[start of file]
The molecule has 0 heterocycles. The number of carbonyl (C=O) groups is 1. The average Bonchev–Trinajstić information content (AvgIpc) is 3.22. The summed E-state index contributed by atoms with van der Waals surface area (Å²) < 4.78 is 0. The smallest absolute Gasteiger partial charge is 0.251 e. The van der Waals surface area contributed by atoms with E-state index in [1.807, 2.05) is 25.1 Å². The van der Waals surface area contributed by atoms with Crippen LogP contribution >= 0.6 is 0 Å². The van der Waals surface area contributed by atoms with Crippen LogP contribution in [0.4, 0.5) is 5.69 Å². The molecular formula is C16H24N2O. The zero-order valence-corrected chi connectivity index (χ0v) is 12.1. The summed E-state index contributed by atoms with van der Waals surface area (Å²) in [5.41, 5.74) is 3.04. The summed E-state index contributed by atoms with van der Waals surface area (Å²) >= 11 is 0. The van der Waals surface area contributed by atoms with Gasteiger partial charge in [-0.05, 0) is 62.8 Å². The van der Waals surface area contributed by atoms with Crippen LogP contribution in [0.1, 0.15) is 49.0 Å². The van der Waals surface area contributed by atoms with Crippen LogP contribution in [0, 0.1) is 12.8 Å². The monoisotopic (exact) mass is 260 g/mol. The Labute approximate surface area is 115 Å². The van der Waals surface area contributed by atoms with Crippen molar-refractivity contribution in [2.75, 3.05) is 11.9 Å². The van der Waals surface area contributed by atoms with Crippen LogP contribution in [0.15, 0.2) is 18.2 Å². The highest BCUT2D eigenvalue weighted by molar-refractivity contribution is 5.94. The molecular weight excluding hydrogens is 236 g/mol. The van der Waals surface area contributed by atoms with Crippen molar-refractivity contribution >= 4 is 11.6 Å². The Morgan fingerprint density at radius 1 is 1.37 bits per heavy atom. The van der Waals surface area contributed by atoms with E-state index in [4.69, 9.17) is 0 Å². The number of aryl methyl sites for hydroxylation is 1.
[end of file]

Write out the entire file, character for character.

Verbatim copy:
The molecule has 0 heterocycles. The number of carbonyl (C=O) groups is 1. The average Bonchev–Trinajstić information content (AvgIpc) is 3.22. The summed E-state index contributed by atoms with van der Waals surface area (Å²) < 4.78 is 0. The smallest absolute Gasteiger partial charge is 0.251 e. The van der Waals surface area contributed by atoms with E-state index in [1.807, 2.05) is 25.1 Å². The van der Waals surface area contributed by atoms with Crippen LogP contribution >= 0.6 is 0 Å². The van der Waals surface area contributed by atoms with Crippen LogP contribution in [0.4, 0.5) is 5.69 Å². The molecular formula is C16H24N2O. The zero-order valence-corrected chi connectivity index (χ0v) is 12.1. The summed E-state index contributed by atoms with van der Waals surface area (Å²) in [5.41, 5.74) is 3.04. The summed E-state index contributed by atoms with van der Waals surface area (Å²) >= 11 is 0. The van der Waals surface area contributed by atoms with Gasteiger partial charge in [-0.05, 0) is 62.8 Å². The van der Waals surface area contributed by atoms with Crippen LogP contribution in [0.1, 0.15) is 49.0 Å². The van der Waals surface area contributed by atoms with Crippen LogP contribution in [0, 0.1) is 12.8 Å². The monoisotopic (exact) mass is 260 g/mol. The Labute approximate surface area is 115 Å². The van der Waals surface area contributed by atoms with Crippen molar-refractivity contribution in [2.75, 3.05) is 11.9 Å². The van der Waals surface area contributed by atoms with Crippen LogP contribution in [0.15, 0.2) is 18.2 Å². The highest BCUT2D eigenvalue weighted by molar-refractivity contribution is 5.94. The molecular weight excluding hydrogens is 236 g/mol. The van der Waals surface area contributed by atoms with Crippen molar-refractivity contribution >= 4 is 11.6 Å². The Morgan fingerprint density at radius 1 is 1.37 bits per heavy atom. The van der Waals surface area contributed by atoms with E-state index in [4.69, 9.17) is 0 Å². The number of aryl methyl sites for hydroxylation is 1.